Hanna opens with an act of raw brutality, albeit a necessary brutality, which sets the tone for the rest of the film. Hanna (Saoirse Ronan) and her father Erik (Eric Bana) live in a small cabin in the middle of Finland. We know nothing about them, except that Erik is training Hanna for something. They fight, have target practices, and Hanna repeats the obviously false story of her life over and over again. At night, she delicately thumbs through a book of Grimm’s Fairy Tales, the only child’s possession she has. She falls asleep reading it by candlelight.

Director Joe Wright keeps the viewer in the dark for a while, allowing the story to methodically play out like a great mystery. We only learn things about Hanna and Erik as the characters around them do, and often in a not very pleasant way. Once Hanna decides she’s ready to leave the nest, Erik produces a transponder that alerts CIA agent (it’s always the CIA, isn’t it?) Marissa Wiegler (Cate Blanchett) to their location. After a several harrowing action scenes, Hanna ends up in Morocco. There, she hooks up with a New Age couple (Olivia Williams and Jason Flemyng) and their children, Sophie and Miles. They half-heartedly wonder what a young girl is doing on her own in a foreign country, but Sophie impresses them with her maturity.

It seems that in most films, when young girls meet they instantly become worst enemies or best friends. Here, Sophie and Hanna become friends. When we first meet her, Sophie is obsessed with “bling” and large breast implants, but she eventually becomes more concerned with introducing Hanna to girlish clothes and Spanish boys. Everyone should have a friend like that. It’s always nice when a character turns out to be nicer than you expect. They share secrets late at night, providing Hanna with some long desired peer interaction, the kind you can’t get when you’re stuck in the woods with only your father for a companion.

Ronan has a difficult task. She must carry an action film nearly by herself, and she does so magnificently. Hanna’s no rube. However, she’s a girl who knows everything and nothing about the world around her, and discovers things in wide-eyed amazement.  She speaks several languages, but a light switch leaves her speechless. She can explain music, yet has never heard it. She knows how many muscles it takes to execute a kiss, but heaven help the young man who mistakes that explanation for consent. Hanna possesses no pretense. When asked what her mother died of, she replies, “three bullets.” She says this because it’s the truth. Raised without prejudice for anything but government agents, she gives herself to every new experience she encounters.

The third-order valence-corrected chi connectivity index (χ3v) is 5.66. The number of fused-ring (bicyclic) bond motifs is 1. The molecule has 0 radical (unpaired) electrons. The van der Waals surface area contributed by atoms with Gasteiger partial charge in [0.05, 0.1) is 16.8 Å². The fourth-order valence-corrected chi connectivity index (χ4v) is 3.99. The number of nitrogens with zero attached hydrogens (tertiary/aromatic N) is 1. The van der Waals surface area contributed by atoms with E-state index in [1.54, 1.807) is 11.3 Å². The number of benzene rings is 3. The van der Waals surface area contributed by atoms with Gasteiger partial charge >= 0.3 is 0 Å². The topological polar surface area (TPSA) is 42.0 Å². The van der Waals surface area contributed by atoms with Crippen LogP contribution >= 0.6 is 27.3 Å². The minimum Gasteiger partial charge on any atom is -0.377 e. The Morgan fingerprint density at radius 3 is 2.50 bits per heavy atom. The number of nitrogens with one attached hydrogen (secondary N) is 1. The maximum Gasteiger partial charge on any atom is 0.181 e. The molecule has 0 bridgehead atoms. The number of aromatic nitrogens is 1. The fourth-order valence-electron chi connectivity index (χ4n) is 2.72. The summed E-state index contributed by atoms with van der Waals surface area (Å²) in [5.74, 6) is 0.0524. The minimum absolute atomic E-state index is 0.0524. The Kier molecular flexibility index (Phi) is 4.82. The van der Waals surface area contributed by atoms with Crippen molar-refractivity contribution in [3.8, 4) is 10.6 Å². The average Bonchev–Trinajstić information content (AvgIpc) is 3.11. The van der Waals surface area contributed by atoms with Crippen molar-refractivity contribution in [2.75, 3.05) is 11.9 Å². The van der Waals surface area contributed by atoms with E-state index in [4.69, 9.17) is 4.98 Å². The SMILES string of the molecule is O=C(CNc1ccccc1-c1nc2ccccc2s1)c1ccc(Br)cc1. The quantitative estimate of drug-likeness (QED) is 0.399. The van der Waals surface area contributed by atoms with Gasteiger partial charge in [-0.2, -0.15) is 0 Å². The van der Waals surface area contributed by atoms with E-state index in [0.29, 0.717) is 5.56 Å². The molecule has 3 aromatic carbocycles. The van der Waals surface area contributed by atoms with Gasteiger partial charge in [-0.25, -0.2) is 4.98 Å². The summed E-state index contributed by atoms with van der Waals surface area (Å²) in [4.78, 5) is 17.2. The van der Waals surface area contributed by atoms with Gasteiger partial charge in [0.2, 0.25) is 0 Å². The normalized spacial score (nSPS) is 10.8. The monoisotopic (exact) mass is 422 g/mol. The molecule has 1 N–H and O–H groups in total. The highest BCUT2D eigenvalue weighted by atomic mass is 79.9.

Hanna ultimately can’t escape the harsh environment from whence she came. Erik and Marissa chase Hanna and each other, leaving a lot of destruction and bloodshed in their wake.  No one’s motivations for this are clear; Erik wants to meet up with Hanna, and Marissa simply wants them both dead. She hires an old mercenary friend in Morocco to find them. Don’t the antagonists in all the best espionage movies have a friend who runs a seedy bar in Morocco? Blanchett plays Marissa with an icy coolness masking the inner chaos at her ex-rival’s sudden reappearance.  She deserves kudos for showing restraint in what could have easily been a scenery-chewing character. Bana does well as a man who has a plan but no idea how it will end. Underneath the action is a pounding Chemical Brothers soundtrack that drives the pulse of both the characters and the viewer.

Wright has said that he wanted this film to be a fairy tale, and the elements are there: the blue-eyed, fair-haired princess, her outdoorsman father, and the red-headed with that seeks to destroy her, and a lot of violence and blood. The original Grimm’s Fairy Tales were darker than most people realize. Their  rendezvous place belongs to a jester and resembles the inside of a gingerbread house. The bleak cinematography mirrors the characters’ situations. Only Hanna gets a bit of color in her life, if only in brief moments. There’s one hand held shot that shakes way too much, otherwise he doesn’t abuse it.

Hanna, unfortunately, has its weaknesses. There are large government buildings with inexplicable underground tunnels that seem to serve absolutely no purpose but to allow the protagonist to escape undetected. Blanchett’s accent alternates between Australian, American, and an American southern dialect. A few of the plot elements don’t stand up to a lot of scrutiny, such as why one would have a device laying around that would let your enemies know where to find you. There are quite a few shots that the director must have thought would look nice, but they interrupt the narrative and add nothing. But in the end, it doesn’t matter. Just go with it, it’s one hell of an enjoyable ride.